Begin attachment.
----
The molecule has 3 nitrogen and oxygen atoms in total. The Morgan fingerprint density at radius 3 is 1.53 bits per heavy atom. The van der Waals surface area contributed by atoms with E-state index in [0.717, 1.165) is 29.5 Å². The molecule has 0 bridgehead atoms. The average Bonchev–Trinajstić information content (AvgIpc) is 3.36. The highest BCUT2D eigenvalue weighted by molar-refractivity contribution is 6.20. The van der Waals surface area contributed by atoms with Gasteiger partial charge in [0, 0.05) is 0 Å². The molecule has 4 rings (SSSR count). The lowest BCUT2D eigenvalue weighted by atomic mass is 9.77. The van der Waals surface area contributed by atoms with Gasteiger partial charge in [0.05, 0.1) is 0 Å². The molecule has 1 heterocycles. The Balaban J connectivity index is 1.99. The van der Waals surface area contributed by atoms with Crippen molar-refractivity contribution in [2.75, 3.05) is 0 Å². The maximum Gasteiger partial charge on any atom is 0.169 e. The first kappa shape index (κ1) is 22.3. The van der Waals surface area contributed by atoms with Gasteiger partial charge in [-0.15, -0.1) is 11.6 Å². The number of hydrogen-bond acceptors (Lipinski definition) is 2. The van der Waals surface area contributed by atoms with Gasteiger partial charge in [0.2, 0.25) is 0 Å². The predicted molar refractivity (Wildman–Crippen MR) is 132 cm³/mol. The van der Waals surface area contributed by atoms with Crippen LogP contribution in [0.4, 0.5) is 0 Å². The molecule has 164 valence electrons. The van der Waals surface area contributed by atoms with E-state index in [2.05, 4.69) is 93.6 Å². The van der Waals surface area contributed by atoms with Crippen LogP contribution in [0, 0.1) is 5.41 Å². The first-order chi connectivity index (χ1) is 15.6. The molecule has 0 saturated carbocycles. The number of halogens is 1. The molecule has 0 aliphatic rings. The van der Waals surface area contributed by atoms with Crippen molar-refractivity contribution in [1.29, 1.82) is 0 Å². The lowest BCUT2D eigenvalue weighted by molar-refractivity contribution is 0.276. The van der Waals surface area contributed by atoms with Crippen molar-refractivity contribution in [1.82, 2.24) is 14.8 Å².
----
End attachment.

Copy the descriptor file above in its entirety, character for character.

The molecule has 3 nitrogen and oxygen atoms in total. The Morgan fingerprint density at radius 3 is 1.53 bits per heavy atom. The van der Waals surface area contributed by atoms with E-state index in [0.717, 1.165) is 29.5 Å². The molecule has 0 bridgehead atoms. The average Bonchev–Trinajstić information content (AvgIpc) is 3.36. The highest BCUT2D eigenvalue weighted by molar-refractivity contribution is 6.20. The van der Waals surface area contributed by atoms with Gasteiger partial charge in [0, 0.05) is 0 Å². The molecule has 4 rings (SSSR count). The lowest BCUT2D eigenvalue weighted by atomic mass is 9.77. The van der Waals surface area contributed by atoms with Gasteiger partial charge in [0.05, 0.1) is 0 Å². The molecule has 1 heterocycles. The Balaban J connectivity index is 1.99. The van der Waals surface area contributed by atoms with Crippen molar-refractivity contribution in [2.75, 3.05) is 0 Å². The maximum Gasteiger partial charge on any atom is 0.169 e. The first kappa shape index (κ1) is 22.3. The van der Waals surface area contributed by atoms with Gasteiger partial charge in [-0.15, -0.1) is 11.6 Å². The number of hydrogen-bond acceptors (Lipinski definition) is 2. The van der Waals surface area contributed by atoms with Gasteiger partial charge in [0.2, 0.25) is 0 Å². The predicted molar refractivity (Wildman–Crippen MR) is 132 cm³/mol. The van der Waals surface area contributed by atoms with Crippen LogP contribution in [0.4, 0.5) is 0 Å². The molecule has 164 valence electrons. The van der Waals surface area contributed by atoms with E-state index in [2.05, 4.69) is 93.6 Å². The van der Waals surface area contributed by atoms with Crippen LogP contribution in [0, 0.1) is 5.41 Å². The first-order chi connectivity index (χ1) is 15.6. The molecule has 0 saturated carbocycles. The number of halogens is 1. The molecule has 0 aliphatic rings. The van der Waals surface area contributed by atoms with Crippen molar-refractivity contribution in [1.29, 1.82) is 0 Å². The lowest BCUT2D eigenvalue weighted by molar-refractivity contribution is 0.276. The van der Waals surface area contributed by atoms with Crippen molar-refractivity contribution in [1.82, 2.24) is 14.8 Å².